The second is the state of the business. Ben Horowitz has talked about the “wartime” and “peacetime” CEO. And in each of those cases, it’s a very different type of collaboration. If I’m in “wartime collaboration,” we’re making fast decisions. Peacetime is very different: much more engagement, much more discussion, and more emphasis on democracy versus autocratic behavior. 

What are the common causes of communication breakdown among cross-functional teams? And what are some of the tactics that PMs can leverage to streamline communications? 

Susana Videira Lopes, product coach & former Director of Product at Onfido:  

When you have misalignment at the goal level. For example, sometimes product management wants to increase revenue, but then engineering leads say, “Oh, but we need to scale!”— and they tell the engineers to sneak in some engineering projects of scale. Then the design team decides, ‘Well, we need a design system!’ and then they go and build a design system. Suddenly, there’s a cross-functional team, but they’re all pursuing functional goals instead of an overarching goal.

I always talk about “secret squirrel projects.” No secret squirrels! The squirrels need to be visible. They’re all on the board. As a team, cross-functionally, you need to flesh those out and prioritize them. 

Eric Bin, Director of Product Management at Article:

Understanding ways of working is so important. We can’t make assumptions—we have to make explicit statements about how we’re going to work. It’s easy for us to say, ‘We’re going to ship every two weeks’ or ‘We’re going to be agile,’ but it’s actually much more detailed than that. How do you manage technical debt? Should the PM be involved in prioritizing bugs, or is the team mature enough that they can do that themselves? It’s a constant journey.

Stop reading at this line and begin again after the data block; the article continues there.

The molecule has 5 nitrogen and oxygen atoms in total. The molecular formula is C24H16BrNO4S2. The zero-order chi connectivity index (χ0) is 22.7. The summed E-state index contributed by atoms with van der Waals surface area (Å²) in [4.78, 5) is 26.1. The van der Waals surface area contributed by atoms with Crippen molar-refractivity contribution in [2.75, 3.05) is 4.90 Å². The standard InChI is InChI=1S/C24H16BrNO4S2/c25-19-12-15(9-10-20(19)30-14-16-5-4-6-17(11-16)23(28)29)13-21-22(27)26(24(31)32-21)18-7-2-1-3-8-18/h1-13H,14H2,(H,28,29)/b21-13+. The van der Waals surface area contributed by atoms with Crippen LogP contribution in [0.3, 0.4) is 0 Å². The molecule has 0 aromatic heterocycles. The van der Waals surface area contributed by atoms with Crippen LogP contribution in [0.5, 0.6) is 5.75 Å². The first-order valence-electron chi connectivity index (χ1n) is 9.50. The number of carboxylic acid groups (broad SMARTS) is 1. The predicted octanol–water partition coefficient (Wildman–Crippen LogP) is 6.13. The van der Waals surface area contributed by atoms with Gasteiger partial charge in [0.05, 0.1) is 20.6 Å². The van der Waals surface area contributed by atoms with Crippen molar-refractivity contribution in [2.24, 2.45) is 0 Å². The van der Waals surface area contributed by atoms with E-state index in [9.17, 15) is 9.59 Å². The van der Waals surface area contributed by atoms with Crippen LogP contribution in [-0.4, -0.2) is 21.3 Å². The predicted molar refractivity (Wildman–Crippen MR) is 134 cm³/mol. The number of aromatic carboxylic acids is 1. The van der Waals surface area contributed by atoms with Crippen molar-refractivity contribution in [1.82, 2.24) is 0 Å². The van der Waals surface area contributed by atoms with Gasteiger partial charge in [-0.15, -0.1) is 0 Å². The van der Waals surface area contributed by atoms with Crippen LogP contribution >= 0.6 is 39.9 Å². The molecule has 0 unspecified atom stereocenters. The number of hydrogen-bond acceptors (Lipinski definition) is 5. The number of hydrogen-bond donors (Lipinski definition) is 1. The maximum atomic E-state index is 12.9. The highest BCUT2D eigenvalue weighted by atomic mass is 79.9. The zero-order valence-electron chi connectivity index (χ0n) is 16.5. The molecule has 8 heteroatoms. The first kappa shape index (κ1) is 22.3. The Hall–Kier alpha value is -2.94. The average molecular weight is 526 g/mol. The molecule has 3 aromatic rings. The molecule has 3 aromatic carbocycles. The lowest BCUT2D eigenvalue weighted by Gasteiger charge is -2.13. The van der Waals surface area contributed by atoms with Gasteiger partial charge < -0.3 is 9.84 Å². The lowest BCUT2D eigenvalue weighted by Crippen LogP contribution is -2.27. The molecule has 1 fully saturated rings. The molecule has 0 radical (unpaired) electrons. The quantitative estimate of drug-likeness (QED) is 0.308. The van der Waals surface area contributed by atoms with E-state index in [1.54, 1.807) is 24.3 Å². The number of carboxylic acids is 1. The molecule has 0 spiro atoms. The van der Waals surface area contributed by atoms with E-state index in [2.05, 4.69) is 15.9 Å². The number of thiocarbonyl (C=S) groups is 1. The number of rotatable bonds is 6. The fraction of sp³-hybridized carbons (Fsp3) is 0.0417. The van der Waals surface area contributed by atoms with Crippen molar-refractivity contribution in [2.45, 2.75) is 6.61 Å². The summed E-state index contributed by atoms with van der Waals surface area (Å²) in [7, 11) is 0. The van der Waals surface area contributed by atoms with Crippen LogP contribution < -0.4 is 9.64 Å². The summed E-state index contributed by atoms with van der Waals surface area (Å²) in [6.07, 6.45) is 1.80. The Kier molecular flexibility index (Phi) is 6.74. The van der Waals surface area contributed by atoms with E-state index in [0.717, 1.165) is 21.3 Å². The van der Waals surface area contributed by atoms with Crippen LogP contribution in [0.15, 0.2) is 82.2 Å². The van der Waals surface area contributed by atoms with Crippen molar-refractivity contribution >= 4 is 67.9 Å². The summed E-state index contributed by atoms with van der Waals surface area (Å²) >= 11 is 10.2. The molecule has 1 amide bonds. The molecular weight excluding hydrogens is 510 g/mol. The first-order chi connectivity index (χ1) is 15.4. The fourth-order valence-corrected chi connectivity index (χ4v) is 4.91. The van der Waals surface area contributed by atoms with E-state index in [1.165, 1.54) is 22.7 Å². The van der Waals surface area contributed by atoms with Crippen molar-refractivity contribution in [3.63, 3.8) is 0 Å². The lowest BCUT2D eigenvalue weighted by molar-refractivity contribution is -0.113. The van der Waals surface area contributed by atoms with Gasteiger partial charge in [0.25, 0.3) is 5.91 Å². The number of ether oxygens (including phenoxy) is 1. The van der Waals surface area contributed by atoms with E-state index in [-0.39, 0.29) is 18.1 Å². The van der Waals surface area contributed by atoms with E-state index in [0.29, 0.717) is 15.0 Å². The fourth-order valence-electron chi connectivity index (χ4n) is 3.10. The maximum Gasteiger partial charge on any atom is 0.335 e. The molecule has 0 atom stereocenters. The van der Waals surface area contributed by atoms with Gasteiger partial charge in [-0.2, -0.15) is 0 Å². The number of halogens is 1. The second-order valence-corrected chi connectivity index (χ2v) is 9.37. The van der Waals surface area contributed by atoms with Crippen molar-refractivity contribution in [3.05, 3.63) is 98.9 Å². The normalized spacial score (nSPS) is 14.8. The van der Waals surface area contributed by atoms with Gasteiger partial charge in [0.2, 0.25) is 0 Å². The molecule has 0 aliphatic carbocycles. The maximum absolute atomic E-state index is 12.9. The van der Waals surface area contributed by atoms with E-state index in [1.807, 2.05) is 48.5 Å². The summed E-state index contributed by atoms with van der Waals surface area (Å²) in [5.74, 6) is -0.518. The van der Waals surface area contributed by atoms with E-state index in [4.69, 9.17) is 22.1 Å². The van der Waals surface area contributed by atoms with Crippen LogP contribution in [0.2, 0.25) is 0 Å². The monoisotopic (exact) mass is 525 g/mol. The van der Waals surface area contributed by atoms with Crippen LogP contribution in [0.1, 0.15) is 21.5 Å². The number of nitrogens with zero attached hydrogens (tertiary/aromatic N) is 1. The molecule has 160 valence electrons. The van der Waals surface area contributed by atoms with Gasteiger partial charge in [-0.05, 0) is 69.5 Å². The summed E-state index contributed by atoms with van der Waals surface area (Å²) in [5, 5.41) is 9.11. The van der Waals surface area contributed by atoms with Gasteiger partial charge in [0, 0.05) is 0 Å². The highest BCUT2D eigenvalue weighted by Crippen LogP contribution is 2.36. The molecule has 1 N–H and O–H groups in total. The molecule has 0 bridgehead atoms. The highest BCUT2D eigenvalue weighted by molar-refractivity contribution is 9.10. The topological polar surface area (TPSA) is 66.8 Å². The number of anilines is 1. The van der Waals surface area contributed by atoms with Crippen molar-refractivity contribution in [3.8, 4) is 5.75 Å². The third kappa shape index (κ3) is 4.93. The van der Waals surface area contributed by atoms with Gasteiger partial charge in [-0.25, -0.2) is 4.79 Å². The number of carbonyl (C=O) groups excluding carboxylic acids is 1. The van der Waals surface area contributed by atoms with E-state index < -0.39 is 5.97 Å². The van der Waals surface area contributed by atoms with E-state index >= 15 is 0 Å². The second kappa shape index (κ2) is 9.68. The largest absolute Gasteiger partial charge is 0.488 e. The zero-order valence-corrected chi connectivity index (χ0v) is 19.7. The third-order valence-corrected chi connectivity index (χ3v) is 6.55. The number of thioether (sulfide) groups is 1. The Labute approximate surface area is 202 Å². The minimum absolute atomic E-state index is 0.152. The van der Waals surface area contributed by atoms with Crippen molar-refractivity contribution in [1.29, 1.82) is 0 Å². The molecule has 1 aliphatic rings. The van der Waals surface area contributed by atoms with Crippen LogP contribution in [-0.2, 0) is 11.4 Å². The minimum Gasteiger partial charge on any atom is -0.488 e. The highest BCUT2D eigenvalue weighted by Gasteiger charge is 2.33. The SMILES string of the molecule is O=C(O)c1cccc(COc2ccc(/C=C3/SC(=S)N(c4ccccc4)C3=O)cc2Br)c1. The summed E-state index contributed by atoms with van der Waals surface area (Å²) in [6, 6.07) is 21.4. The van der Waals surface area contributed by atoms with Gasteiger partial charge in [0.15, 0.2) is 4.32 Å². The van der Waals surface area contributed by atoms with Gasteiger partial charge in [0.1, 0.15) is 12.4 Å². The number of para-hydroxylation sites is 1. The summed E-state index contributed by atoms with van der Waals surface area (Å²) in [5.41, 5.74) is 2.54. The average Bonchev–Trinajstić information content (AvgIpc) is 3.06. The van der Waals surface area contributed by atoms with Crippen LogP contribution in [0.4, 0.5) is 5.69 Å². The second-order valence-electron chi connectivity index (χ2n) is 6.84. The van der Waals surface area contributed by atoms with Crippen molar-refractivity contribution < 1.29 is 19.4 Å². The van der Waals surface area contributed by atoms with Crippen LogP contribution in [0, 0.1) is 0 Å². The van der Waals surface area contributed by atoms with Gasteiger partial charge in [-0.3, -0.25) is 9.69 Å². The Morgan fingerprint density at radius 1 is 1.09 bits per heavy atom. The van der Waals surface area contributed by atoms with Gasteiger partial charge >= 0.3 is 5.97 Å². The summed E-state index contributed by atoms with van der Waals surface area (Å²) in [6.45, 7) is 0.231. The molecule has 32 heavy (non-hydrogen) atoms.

We’ve got our PMs and engineering managers working on building out a document that describes our ways of working, as we do currently have so many different opinions going around.

Robin Zaragoza, founder & CEO of The Product Refinery:

Sometimes I see a lack of team accountability. It can stem from a lack of clarity around roles and roles and responsibilities, but also from a company culture of blaming others—either individuals or groups—for what’s going wrong. You obviously have to be in a very safe environment for that not to be the case. The statement should really be: “This is not working for us, how do we collectively fix it?” rather than pointing fingers. 

What do you think are the top benefits of fostering a cross-functional, collaborative work environment?

Robin Zaragoza, founder & CEO of The Product Refinery:

For me, it’s about making better decisions faster, with a team that’s fulfilled in the role that they’re doing.

Eric Bin, Director of Product Management at Article:

One benefit from a manager’s perspective is that you don’t have to be micromanaging. If your teams are empowered, you can spend your time where you have the highest leverage: like strategy or alignment, rather than “I’m going to go sit in on these retros.”

Susana Videira Lopes, product coach and former Director of Product at Onfido:  

A good, collaborative team is going to build better products, people are generally going to be happier, and people are going to have a larger sense of achievement because it’s going to be collective. 

The conversation continues in Part II, going live next week, where Robin, Eric, and Susana share their most successful strategies to optimize cross-cultural communication and collaboration. Or, to watch a recording of the full discussion, check out the video here.